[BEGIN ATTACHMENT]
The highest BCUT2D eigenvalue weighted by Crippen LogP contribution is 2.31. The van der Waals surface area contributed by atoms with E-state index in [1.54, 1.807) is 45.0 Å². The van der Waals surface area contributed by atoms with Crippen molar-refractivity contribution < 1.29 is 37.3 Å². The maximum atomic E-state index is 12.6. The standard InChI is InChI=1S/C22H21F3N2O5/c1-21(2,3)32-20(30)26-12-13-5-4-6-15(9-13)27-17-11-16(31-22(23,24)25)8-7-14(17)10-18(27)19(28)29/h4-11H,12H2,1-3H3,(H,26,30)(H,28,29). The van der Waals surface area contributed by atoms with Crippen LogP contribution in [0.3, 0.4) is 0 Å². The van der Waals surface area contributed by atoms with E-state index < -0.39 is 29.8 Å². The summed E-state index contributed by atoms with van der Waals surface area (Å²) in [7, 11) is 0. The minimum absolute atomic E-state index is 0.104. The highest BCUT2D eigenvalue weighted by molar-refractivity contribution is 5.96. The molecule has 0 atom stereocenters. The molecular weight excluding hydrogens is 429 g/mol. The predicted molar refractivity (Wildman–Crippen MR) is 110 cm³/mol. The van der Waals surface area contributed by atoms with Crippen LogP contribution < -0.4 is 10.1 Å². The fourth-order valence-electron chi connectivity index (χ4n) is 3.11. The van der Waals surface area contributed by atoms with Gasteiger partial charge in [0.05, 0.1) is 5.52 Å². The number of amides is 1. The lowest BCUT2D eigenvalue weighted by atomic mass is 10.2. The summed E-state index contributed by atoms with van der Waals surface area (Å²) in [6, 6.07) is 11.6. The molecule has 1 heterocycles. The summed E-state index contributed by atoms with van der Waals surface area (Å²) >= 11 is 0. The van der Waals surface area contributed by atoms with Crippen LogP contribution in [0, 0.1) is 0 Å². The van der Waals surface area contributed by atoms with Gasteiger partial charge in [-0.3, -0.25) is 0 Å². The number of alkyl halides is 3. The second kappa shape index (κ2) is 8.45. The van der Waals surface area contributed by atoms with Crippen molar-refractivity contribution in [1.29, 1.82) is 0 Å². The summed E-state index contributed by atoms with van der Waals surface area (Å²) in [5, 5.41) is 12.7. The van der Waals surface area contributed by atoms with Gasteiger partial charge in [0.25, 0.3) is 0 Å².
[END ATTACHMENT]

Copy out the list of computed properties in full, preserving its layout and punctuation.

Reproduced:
The highest BCUT2D eigenvalue weighted by Crippen LogP contribution is 2.31. The van der Waals surface area contributed by atoms with E-state index in [1.54, 1.807) is 45.0 Å². The van der Waals surface area contributed by atoms with Crippen molar-refractivity contribution < 1.29 is 37.3 Å². The maximum atomic E-state index is 12.6. The standard InChI is InChI=1S/C22H21F3N2O5/c1-21(2,3)32-20(30)26-12-13-5-4-6-15(9-13)27-17-11-16(31-22(23,24)25)8-7-14(17)10-18(27)19(28)29/h4-11H,12H2,1-3H3,(H,26,30)(H,28,29). The van der Waals surface area contributed by atoms with Crippen LogP contribution in [0.3, 0.4) is 0 Å². The van der Waals surface area contributed by atoms with E-state index < -0.39 is 29.8 Å². The summed E-state index contributed by atoms with van der Waals surface area (Å²) in [7, 11) is 0. The minimum absolute atomic E-state index is 0.104. The highest BCUT2D eigenvalue weighted by molar-refractivity contribution is 5.96. The molecule has 0 atom stereocenters. The molecular weight excluding hydrogens is 429 g/mol. The predicted molar refractivity (Wildman–Crippen MR) is 110 cm³/mol. The van der Waals surface area contributed by atoms with Crippen LogP contribution < -0.4 is 10.1 Å². The fourth-order valence-electron chi connectivity index (χ4n) is 3.11. The van der Waals surface area contributed by atoms with Gasteiger partial charge in [0.05, 0.1) is 5.52 Å². The number of amides is 1. The lowest BCUT2D eigenvalue weighted by atomic mass is 10.2. The summed E-state index contributed by atoms with van der Waals surface area (Å²) in [6, 6.07) is 11.6. The molecule has 1 heterocycles. The summed E-state index contributed by atoms with van der Waals surface area (Å²) >= 11 is 0. The van der Waals surface area contributed by atoms with Crippen LogP contribution in [0, 0.1) is 0 Å². The van der Waals surface area contributed by atoms with Gasteiger partial charge in [-0.3, -0.25) is 0 Å². The number of alkyl halides is 3. The second kappa shape index (κ2) is 8.45. The van der Waals surface area contributed by atoms with Crippen molar-refractivity contribution in [1.29, 1.82) is 0 Å². The summed E-state index contributed by atoms with van der Waals surface area (Å²) in [5, 5.41) is 12.7. The van der Waals surface area contributed by atoms with Gasteiger partial charge in [0.25, 0.3) is 0 Å².